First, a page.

MailHog is a fantastic utility for intercepting email on a hosted server and popular with the Laravel community. Alternatives for MailHog exists, e.g.:
Our recommendation is if you’re developing locally to use HELO due to it’s superior Laravel integration, for example it’s ability to show the view blades in the debug tab.
But what do you do when you want to catch mail on a Forge server? This guide is designed to give you a quick path for doing that. The guide consists of installing the software, creating a new Linux systemd service, and then adjusting the Forge firewall to make it work.
This must be performed as root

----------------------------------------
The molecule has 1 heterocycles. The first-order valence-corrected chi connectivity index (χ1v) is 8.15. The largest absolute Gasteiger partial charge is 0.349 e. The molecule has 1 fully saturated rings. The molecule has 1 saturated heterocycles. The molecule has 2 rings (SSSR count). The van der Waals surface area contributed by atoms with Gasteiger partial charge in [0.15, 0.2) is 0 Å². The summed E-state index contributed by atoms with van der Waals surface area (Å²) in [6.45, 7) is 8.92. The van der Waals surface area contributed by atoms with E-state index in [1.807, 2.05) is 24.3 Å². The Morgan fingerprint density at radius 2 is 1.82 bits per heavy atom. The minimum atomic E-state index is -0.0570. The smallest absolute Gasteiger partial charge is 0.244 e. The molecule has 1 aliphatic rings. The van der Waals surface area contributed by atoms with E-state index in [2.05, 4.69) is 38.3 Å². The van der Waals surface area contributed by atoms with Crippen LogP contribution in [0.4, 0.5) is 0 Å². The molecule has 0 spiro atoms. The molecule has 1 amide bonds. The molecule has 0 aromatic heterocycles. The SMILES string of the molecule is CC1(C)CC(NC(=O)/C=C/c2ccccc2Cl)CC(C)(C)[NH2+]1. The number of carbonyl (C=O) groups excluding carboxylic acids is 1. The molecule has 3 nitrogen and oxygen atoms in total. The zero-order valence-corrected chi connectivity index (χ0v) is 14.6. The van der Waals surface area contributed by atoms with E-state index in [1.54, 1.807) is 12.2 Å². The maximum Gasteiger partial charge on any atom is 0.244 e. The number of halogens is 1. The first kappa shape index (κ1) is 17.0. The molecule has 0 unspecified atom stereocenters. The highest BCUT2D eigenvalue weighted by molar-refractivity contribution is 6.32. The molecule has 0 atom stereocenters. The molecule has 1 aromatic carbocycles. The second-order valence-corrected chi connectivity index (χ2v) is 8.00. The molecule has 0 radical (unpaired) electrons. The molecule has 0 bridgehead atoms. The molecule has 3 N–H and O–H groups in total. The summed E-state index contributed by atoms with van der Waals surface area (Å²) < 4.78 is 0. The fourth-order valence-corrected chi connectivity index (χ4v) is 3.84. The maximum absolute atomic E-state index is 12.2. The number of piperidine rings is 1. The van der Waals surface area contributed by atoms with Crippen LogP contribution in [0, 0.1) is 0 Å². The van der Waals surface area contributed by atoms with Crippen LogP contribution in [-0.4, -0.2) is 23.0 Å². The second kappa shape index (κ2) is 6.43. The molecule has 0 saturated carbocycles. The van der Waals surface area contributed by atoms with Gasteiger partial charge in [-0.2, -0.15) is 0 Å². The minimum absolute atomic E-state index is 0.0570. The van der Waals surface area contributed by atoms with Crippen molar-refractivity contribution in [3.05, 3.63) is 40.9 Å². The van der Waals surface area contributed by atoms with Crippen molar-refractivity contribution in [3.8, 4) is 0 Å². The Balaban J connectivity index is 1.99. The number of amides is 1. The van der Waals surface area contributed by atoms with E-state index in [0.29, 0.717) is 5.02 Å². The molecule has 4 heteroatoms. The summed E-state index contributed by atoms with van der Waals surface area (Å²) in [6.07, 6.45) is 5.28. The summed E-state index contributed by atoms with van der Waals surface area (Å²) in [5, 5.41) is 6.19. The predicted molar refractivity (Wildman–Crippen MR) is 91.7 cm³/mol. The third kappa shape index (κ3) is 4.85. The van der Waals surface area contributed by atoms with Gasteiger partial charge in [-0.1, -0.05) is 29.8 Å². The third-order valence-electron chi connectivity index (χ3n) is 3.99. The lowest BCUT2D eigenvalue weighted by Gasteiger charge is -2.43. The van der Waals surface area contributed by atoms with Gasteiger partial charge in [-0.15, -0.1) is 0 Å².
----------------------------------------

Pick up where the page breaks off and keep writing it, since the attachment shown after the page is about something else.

sudo apt-get -y install golang-go go get github.com/mailhog/MailHog
The default installation needs root and will install the MailHog binary in
To get it running on every startup, do the following two things:
1. Create a new systemd service
cat >/etc/systemd/system/mailhog.service <<EOL [Unit] Description=MailHog service [Service] ExecStart=/root/go/bin/MailHog [Install] WantedBy=multi-user.target EOL
2. Enable automatic startup for systemd service
systemctl enable mailhog
You can now use
systemctl start mailhog to start MailHog or
systemctl status mailhog to see if it worked.
What Ports Do MailHog Use?
MailHog uses port
SMTP and port
8025 for it’s
HTTP interface. These must be allowed on the Forge firewall before it will work.
Forge Firewall Configuration
Below is a screenshot of the Laravel Forge firewall configuration. Be sure to add both ports
8025 to the Forge configuration.